Steve Jobs pulled an iPhone out of his pocket Wednesday during a staged Q&A at the Wall Street Journal's D: All Things Digital conference, but quickly tucked it away. His comments about Apple Inc.'s dive into the cell phone market were almost as fleeting, but the company's CEO did offer up some new tidbits to eager buyers.
Early in the conversation with Walt Mossberg, the Journal's personal technology columnist, Jobs confirmed that the iPhone will be available in late June.
"Like the last day of June?" Mossberg asked.
"Uh, yeah ..." Jobs replied.
But will there be enough in the pipeline to satisfy demand?
"I don't know, I hope not," Jobs said.
On another issue that's been the focus of a heated argument (whether the iPhone will be open to third-party developers) Jobs hedged, citing security as the reason why it will be closed -- for now -- but holding out hope to software makers that they will be able to sell ad-on wares.
"This is an important trade-off between security and openness," said Jobs according to an Engadget transcript of the Q&A. "We want both. We're working through a way, we'll find a way to let third parties write apps and still preserve security on the iPhone. But until we find that way, we can't compromise the security of the phone.
"I've used third-party apps. The more you add, the more your phone crashes. No one's perfect, and we'd sure like our phone not to crash once a day. If you can just be a little more patient with us, I think everyone can get what they want."
Jobs also confirmed that the iPhone is powered by Mac OS X, not a miniaturized version or a completely different operating system, as some had theorized earlier this year.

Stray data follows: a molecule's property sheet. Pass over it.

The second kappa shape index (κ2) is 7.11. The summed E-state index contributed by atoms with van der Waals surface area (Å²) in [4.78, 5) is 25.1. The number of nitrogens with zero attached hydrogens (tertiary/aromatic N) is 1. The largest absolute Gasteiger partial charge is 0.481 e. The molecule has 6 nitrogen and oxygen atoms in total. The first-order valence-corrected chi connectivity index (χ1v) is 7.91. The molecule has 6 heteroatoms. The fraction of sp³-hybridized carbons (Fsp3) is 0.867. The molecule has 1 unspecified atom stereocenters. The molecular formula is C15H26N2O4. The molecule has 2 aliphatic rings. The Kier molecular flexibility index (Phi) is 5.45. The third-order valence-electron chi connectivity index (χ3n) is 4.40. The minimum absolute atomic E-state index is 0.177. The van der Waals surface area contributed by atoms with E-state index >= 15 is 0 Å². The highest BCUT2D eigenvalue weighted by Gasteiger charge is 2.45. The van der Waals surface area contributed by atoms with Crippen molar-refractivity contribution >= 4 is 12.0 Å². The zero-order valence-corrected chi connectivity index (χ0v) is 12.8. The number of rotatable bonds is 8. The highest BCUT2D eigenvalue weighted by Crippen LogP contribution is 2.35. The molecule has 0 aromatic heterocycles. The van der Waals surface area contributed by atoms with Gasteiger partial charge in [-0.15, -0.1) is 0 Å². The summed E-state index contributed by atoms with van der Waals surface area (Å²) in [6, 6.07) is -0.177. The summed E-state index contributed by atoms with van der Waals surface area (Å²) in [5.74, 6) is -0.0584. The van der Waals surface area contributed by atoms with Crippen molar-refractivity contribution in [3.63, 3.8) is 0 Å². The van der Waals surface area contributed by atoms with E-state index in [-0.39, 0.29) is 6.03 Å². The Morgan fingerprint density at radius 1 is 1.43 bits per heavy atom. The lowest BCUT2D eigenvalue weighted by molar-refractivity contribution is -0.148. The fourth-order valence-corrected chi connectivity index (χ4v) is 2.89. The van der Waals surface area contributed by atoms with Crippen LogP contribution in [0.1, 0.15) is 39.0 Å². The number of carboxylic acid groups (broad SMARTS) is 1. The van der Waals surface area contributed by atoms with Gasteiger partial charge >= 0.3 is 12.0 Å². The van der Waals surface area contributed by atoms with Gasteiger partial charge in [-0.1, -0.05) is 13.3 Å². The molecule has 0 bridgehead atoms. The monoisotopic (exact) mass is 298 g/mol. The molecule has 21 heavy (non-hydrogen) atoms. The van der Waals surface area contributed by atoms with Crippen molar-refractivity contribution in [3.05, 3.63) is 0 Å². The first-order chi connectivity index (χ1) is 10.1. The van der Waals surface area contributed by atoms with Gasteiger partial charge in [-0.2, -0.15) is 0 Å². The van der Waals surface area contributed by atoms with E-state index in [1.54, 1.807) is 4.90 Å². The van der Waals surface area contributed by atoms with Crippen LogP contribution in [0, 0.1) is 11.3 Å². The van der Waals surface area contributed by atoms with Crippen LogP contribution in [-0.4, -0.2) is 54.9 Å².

"Take out the data [from Mac OS X], every desktop pattern, sound sample. If you look at Safari, it's not that big. It's real Safari, real OS X," Jobs said. That may explain the controversial decision last month when Apple announced it would delay Mac OS X 10.5, known as Leopard, at least four months to free up enough developers to wrap up the iPhone by June.
But just because the iPhone runs Mac OS X doesn't mean Mac developers should start salivating at the prospect of taking their applications to the new device. "We don't think that's a good idea," Jobs said. "We don't have a mouse, we don't have pull-down menus. We have a very different user interface on the phone."
Some habits, however, never change. Jobs, famous for his "one last thing" moments at Apple get-togethers such as MacWorld, during which he delivers at least one major previously unannounced product or feature, wouldn't take the bait offered by Mossberg.
"Any features on the iPhone that you haven't announced that you would like to share with us here today?" Mossberg asked.
"Uh ... no," Jobs said. "Sorry."
Wall Street reacted to the increased buzz of the iPhone by pushing Apple shares up US$2.66 by 2:45 p.m. EDT to an all-time high of $121.43, an increase of 2.2 percent. Today, Lehman Brothers Inc. raised its price target for Apple, following similar moves Wednesday by other investment firms. In a research note to clients, Lehman analyst Harry Blount cited the iPhone as the reason for the new target. "We believe that the iPhone launch may be a game-changing event for Apple," Blount was quoted as saying in today's issue of the Journal.